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    I meant (and would probably do) the former. There would be no harm in doing the latter (provided there were space for the 3 Wagos), but I don't really see any advantage.

    Kind Regards, John
     
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  12. bernardgreen

    bernardgreen

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    Replace "easiest option" with "most dangerous option".
     
  13. blup

    blup

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    What if the cable(s) in question become live again. Isn't it accepted good practice to terminate them in the earth terminal to cover that eventuality? There seem to be different views on the forum over the years from the experts. Or is each approach equally acceptable practice?

    Blup
     
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  14. Jupiter01

    Jupiter01

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    Why do you regard this as a dangerous approach?
    To add, after powering down the circuit, I disconnected all the sockets on this circuit and used my Fluke 2 Pole Tester with a wander lead to test for continuity and establish the route of the ring. This approach also allowed me to establish where the break in Live and Earth is.
     
  15. SUNRAY

    SUNRAY

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    Ahhh so you have identified the faulty cable, and do I assume the other cable going to that socket is ok?

    If that is the case, why not do your bypass as proposed and leave the good cable wired to make the socket a spur on the ring rather than abandoning it?
     
  16. bernardgreen

    bernardgreen

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    Very often the "easy option is not the safest option.

    I may have been a bit too strong in the wording but I had just been involved in sorting out a mess that was caused by a software writer taking an easy option. This easy modification to the motion control module resulted in serious damage to the machine that the software controlled.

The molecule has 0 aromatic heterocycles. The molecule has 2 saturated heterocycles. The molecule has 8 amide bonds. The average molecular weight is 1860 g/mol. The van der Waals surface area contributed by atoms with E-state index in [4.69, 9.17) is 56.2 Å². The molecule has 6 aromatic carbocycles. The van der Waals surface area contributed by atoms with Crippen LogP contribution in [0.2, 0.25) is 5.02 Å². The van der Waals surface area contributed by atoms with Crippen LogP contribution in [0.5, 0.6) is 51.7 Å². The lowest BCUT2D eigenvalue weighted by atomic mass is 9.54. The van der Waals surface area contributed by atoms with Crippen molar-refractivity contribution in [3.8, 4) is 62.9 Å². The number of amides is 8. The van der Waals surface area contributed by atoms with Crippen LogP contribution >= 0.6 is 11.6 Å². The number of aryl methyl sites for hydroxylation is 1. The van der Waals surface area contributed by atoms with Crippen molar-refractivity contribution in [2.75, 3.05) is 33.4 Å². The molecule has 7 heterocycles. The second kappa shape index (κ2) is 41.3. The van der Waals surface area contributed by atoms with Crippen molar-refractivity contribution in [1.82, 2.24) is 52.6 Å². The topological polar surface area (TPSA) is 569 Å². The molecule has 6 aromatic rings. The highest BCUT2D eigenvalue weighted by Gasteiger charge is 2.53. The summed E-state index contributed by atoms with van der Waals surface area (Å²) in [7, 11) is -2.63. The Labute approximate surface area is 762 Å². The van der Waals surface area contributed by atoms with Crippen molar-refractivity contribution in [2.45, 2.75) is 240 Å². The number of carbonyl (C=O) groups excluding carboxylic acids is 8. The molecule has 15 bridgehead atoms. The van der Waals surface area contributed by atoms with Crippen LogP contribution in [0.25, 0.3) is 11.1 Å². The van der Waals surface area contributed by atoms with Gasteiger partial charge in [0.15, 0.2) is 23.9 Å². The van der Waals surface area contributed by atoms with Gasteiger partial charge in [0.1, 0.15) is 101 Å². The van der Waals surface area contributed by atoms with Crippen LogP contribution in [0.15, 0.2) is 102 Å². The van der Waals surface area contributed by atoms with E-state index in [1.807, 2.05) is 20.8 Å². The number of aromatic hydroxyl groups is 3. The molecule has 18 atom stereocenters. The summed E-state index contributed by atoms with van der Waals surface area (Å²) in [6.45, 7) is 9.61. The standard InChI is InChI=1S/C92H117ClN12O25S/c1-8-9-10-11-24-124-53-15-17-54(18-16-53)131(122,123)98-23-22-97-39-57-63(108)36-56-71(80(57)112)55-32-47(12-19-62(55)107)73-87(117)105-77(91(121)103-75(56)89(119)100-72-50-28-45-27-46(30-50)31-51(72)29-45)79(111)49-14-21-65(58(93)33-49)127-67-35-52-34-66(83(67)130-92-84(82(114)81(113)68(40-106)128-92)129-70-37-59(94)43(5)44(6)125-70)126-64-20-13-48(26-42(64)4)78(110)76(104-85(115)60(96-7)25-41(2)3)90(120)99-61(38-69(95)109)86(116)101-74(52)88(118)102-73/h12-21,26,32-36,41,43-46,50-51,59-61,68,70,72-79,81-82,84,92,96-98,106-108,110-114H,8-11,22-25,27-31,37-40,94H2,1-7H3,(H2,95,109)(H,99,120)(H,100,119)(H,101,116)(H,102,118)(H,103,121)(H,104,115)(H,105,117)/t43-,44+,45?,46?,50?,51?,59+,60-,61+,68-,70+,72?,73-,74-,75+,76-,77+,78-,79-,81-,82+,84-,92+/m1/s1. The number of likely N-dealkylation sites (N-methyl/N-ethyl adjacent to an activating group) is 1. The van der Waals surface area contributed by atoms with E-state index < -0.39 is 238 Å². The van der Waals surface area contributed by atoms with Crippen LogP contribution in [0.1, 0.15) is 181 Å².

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  17. JohnW2

    JohnW2

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    I don't think there are (or could be) any regulations which apply to 'bits of cable' which don't currently form part of an electrical installation. Let's face it, if anyone tried to create such a regulation, it would have to be very carefully worded to avoid it applying to the bits (even reels!) of cable lying around in my cellar, workshop and garage :) ... not to mention a lot of VIR cable in many of the walls, under-floor spaces and roof space of my house!

    As you say, views about 'acceptable' (or even 'best') practices vary. I think most of us who have commented have agreed that a reasonable approach is to join all the conductors (including CPC) together (in a bit or connector block, Wago or whatever), so as to make it clear to anyone finding it that it is 'not in use'. As you say, some would also say that the conductors should all be connected to earth. I have no problem with that, but don't generally do it because it might possibly confuse people who found it into thinking that the 'conductors in parallel' were for some reason being used as a CPC.

    Kind Regards, John